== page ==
Set in Ukraine during the 1930, s this compelling movie tells the story of Stalin’s ambitious and horrifying program to further establish the Communists within the Kremlin and his starvation of the Ukrainian people. It is probably one of the most overlooked tragedies and atrocities of the 20th Century, the movie deals with honour, love and rebellion and probably most of all survival. Yuri (Max Irons) a young artist attempts to save his lover Natalka (Samantha Barks) from the death by starvation program instigated by Russia, which killed millions of Ukrainians. The film directed by George Mendeluk, is chillingly realistic and stars Terence Stamp, Barry Pepper, and Gary Oliver as Stalin. The film acts as an unsettling reminder that things often do not change in this world of ours and history often has an unsavoury habit of repeating itself.
The affective and emotive musical score is the work of acclaimed composer Benjamin Wallfisch, the composer who has always been in much demand has been extremely busy of late and has recently written the scores for HIDDEN FIGURES and A CURE FOR WELLNESS. Collaborating with Hans Zimmer and Pharrel Williams on the former. The score for BITTER HARVEST is as one can imagine quite removed stylistically from both of those titles, it is lush and romantic but at the same time dramatic and darkly powerful. Overflowing with a richness and a lavish persona, but as I say underpinned with an almost apprehensive and foreboding atmosphere. It is certainly a work that after just an initial listen I would recommend to any self-respecting collector of quality film music. It has about it a commanding and attractive aura, its musical content encompassing, the sinister, the volatile, the emotive and poignant, with hints and touches of the melancholy. The opening cue, RUSALKA, begins with a solo violin which is accompanied and supported by accordion and balalaika, which are themselves augmented by strings, the theme develops and grows with strings being given more prominence and these are also bolstered by choir and woodwinds that carry the theme forward. The beautiful and haunting theme continues to build but never reaches a crescendo, in many ways it is its fragility and subdued sound that makes it even more attractive, lower, and richer sounding strings then are brought into the equation, and the composer gives the piece greater depth and impact via faraway sounding horns that add a sense of loneliness, but at the same time gives the cue richness and warmth.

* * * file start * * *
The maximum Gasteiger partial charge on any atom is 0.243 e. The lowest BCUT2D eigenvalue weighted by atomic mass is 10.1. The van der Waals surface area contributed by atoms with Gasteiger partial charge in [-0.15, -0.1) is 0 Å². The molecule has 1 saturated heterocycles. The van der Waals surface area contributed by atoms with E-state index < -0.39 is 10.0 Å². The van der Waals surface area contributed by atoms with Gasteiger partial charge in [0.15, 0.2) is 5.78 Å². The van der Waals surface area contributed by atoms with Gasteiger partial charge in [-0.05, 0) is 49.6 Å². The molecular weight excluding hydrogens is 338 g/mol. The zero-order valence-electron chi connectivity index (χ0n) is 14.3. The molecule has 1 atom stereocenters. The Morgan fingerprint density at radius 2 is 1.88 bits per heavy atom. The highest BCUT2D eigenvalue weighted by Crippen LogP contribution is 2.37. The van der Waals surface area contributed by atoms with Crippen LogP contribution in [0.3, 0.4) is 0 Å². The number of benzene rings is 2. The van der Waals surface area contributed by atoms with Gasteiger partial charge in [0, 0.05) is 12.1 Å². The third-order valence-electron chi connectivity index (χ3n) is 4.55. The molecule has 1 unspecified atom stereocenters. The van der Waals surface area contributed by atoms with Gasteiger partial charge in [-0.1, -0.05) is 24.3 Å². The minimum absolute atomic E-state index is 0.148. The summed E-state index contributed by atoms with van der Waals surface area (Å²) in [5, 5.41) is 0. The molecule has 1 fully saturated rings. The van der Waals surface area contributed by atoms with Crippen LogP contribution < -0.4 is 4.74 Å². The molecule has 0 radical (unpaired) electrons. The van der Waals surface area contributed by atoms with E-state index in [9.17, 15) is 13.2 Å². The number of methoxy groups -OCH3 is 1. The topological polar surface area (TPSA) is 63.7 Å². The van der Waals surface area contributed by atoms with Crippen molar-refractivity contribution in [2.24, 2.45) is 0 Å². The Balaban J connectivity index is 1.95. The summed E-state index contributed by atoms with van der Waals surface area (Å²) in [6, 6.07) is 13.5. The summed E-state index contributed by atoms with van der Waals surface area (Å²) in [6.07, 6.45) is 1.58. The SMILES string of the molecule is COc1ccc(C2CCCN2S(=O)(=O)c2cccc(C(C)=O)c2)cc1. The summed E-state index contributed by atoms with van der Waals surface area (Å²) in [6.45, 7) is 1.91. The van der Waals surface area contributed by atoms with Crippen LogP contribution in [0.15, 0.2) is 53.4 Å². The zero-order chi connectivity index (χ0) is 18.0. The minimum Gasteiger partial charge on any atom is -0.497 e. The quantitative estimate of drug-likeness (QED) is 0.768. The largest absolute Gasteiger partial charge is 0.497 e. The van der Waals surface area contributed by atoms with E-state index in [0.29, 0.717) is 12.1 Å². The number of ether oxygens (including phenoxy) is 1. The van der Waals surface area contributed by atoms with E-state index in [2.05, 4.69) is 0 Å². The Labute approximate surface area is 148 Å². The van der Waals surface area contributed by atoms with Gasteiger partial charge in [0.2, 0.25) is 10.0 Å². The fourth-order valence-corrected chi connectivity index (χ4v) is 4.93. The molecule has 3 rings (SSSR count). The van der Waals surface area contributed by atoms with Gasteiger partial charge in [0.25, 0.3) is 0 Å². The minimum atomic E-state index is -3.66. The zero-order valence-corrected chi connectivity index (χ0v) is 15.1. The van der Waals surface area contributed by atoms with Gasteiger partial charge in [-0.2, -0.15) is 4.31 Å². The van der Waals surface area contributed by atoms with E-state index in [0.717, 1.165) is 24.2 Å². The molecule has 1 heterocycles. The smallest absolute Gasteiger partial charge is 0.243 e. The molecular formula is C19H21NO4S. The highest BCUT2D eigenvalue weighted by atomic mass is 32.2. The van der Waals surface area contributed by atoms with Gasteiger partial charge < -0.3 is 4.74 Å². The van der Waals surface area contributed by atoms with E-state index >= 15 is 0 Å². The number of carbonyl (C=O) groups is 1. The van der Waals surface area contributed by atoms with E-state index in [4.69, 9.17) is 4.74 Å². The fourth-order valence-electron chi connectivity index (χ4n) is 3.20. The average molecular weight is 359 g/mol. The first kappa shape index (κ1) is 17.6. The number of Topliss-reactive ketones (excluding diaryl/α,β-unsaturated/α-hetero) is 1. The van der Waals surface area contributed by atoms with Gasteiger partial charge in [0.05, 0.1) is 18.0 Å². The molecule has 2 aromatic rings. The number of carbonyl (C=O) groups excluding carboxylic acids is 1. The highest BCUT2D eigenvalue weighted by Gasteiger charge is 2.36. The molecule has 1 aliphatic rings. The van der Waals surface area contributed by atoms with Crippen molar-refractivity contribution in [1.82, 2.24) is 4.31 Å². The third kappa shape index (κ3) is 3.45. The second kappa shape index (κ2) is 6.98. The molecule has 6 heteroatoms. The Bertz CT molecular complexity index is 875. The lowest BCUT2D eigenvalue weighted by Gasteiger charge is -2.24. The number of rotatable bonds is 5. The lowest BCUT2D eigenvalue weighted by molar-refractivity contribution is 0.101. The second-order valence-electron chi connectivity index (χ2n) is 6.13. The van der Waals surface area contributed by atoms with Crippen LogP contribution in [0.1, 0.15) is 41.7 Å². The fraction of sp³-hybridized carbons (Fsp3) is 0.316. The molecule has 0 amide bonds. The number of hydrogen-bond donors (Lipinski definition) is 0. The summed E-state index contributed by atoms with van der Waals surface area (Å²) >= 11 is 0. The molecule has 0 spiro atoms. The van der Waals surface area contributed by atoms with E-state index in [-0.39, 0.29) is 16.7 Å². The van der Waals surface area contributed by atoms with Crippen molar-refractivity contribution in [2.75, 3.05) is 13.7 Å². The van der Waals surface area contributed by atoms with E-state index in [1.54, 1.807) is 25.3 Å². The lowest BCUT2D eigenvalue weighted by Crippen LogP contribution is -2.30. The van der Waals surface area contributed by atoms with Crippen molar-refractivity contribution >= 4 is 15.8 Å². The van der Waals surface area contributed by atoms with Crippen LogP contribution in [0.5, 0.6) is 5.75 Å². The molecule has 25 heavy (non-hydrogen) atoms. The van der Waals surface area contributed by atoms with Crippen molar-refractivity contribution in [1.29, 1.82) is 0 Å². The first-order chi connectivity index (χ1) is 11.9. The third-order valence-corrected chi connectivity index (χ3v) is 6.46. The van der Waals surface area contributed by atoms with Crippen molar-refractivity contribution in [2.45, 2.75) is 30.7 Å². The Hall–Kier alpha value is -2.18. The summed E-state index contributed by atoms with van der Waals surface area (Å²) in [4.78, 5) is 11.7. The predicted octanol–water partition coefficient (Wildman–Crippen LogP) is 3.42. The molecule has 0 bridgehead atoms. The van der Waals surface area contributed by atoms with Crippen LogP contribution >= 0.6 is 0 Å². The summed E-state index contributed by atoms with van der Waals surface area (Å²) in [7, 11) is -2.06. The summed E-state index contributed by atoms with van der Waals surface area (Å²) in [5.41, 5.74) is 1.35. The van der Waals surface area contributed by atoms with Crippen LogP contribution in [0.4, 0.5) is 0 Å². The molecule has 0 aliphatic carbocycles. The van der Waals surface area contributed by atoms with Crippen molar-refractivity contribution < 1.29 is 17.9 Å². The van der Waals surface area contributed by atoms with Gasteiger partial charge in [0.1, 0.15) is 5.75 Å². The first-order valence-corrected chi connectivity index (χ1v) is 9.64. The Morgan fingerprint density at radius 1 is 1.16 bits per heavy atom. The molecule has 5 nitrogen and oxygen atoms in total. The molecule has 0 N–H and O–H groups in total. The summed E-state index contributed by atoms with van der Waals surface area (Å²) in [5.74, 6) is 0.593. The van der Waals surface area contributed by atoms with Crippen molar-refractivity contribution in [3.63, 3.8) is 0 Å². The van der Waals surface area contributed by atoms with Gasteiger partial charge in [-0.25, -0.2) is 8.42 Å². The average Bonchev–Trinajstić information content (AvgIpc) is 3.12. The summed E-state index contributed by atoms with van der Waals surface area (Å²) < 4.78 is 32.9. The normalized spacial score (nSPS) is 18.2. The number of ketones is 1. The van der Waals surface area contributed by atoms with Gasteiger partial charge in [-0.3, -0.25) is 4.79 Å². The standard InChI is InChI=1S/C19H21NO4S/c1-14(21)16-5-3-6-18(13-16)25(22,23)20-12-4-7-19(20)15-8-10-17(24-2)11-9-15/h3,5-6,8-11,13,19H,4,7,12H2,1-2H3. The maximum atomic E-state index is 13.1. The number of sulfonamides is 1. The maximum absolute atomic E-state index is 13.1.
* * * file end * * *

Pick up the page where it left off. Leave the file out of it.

The score for me is a step back to the vintage sounds of Hollywood, by this I mean expansive and epic sounding with hints and nods of acknowledgements to classical composers, fully symphonic with maybe a few synthetic elements which the composer combines masterfully and manages to incorporate some ethnic sounding passages within the score at key points. There are a few cues that are based upon Ukrainian folk songs which I found very appealing and these mixed with the epic sounding score are effective as well as affecting. This is a score that you should add to your collection ASAP, Highly recommended.